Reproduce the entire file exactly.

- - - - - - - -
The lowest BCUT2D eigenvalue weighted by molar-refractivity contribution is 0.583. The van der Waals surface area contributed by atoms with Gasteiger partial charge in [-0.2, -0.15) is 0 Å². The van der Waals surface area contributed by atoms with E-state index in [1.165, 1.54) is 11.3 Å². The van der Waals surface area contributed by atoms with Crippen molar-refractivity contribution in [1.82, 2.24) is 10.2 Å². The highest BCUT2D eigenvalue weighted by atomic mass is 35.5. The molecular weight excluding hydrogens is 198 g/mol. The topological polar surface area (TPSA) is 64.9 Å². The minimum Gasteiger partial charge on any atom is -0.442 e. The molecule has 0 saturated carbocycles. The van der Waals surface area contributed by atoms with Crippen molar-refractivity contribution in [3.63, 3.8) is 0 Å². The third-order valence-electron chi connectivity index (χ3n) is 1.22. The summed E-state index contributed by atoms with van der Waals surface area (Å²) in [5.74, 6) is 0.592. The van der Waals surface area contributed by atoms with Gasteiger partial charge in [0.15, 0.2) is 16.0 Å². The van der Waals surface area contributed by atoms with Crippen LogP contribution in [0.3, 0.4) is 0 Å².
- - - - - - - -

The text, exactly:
The lowest BCUT2D eigenvalue weighted by molar-refractivity contribution is 0.583. The van der Waals surface area contributed by atoms with Gasteiger partial charge in [-0.2, -0.15) is 0 Å². The van der Waals surface area contributed by atoms with E-state index in [1.165, 1.54) is 11.3 Å². The van der Waals surface area contributed by atoms with Crippen molar-refractivity contribution in [1.82, 2.24) is 10.2 Å². The highest BCUT2D eigenvalue weighted by atomic mass is 35.5. The molecular weight excluding hydrogens is 198 g/mol. The topological polar surface area (TPSA) is 64.9 Å². The minimum Gasteiger partial charge on any atom is -0.442 e. The molecule has 0 saturated carbocycles. The van der Waals surface area contributed by atoms with Crippen molar-refractivity contribution in [3.63, 3.8) is 0 Å². The third-order valence-electron chi connectivity index (χ3n) is 1.22. The summed E-state index contributed by atoms with van der Waals surface area (Å²) in [5.74, 6) is 0.592. The van der Waals surface area contributed by atoms with Gasteiger partial charge in [0.15, 0.2) is 16.0 Å². The van der Waals surface area contributed by atoms with Crippen LogP contribution in [0.3, 0.4) is 0 Å².